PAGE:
- 23 Nov 2022
- 5 Minutes to read
Configure threat score
- Updated on 23 Nov 2022
- 5 Minutes to read
The topic describes how Traceable provides you flexibility by letting you decide custom scores that you want to give to a specific type of anomaly and security events. Threat scoring in Traceable comprises configuring a customized base score for a detected anomaly, for the type of security event, and finally categorizing the threat actors in different categories based on their score.
Anomalies are deviations from normal behavior. A deeper analysis of anomalies and well-known Common Vulnerabilities and Exposures (CVE) patterns leads to security events detection. Traceable detects user who carry out anomalous activities and marks them as monitored users. A user remains a monitored user until it carries out at least one attack. Once Traceable detects that a user has attempted attack, the monitored user becomes a threat actor.
The following flow chart gives a high-level overview of threat scoring:
The threat score page lets you configure scores for:
- Security event
- Threat actor score
You can configure a score for an anomaly. This score is the same for all types of detected anomaly. The default value is 1. You can set a value between 1 and 10. Every time a user generates an anomaly, it's score increases by the configured value. For example, if you have configured the anomaly score as 2 for each anomaly and the user generates five anomalies, then the total score would be 2*5 = 10.
Security event score
Security events are categorized into four different categories, high severity, medium severity, and low. You can customize the score for each event category between 1 and 10. The default values are:
- Critical - 10
- High - 3
- Medium - 2
- Low - 1
The table at the bottom of the page lists the different categories of critical, high, medium, and low security events.
The security event score adds to the threat score of the threat actor. A threat actor may create security events on different APIs. APIs can be high, medium, or low risk. You can view the different categories of APIs with their risk score on the API Endpoints page. You can choose which types of security events add to the threat score of a threat actor. You can choose from the following:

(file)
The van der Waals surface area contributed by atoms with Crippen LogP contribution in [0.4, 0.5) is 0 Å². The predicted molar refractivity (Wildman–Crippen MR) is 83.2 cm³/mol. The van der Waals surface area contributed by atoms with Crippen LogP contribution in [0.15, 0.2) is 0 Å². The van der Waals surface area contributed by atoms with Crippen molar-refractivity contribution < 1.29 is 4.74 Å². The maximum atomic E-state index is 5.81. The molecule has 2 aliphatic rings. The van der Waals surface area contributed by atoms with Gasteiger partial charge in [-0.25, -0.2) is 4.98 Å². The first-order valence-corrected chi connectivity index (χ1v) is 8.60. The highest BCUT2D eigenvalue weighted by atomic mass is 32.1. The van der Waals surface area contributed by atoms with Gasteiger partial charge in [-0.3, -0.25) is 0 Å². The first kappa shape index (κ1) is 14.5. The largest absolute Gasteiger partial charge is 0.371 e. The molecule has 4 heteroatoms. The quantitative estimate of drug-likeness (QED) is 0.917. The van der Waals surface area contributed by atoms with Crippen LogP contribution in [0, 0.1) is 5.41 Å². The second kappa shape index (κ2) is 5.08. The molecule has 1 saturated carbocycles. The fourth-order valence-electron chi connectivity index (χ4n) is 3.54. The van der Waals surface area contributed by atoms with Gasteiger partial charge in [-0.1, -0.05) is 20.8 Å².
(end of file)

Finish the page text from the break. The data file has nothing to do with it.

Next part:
- All events - Add the security event score of all the security events that the threat actor creates irrespective of the API (critical, high, medium, or low risk).
- Events affecting high-risk APIs - You can choose the security events that affect only the high-risk APIs. The advantage of choosing this option is that it lets you focus on threats of high-risk APIs.
There can be cases when Traceable has detected an attack, however, the application itself has rejected the request with an error code. In such cases, you may wish that the threat score should not be increased when the application itself is robust enough to handle the attack. One criteria to identify such cases is the response code. You can configure the error status code regex in Traceable. When the error status code regex matches, you have a choice to:
- Ignore that request for scoring
- Downgrade the severity by one step
- Downgrade the severity by two steps
For example, if the current severity is critical and you downgrade by one step, then the new severity would be high. In such a case the new score of high severity would apply. Make sure to click on Save button for the changes to apply.
Increase scoring for IP addresses
Traceable keeps a track of reputation of individual IP address. You can view the reputation of the IP address by navigating to API Protection > Threat Actors. Click on any threat actor to view the IP reputation of that threat actor as shown in the screenshot below: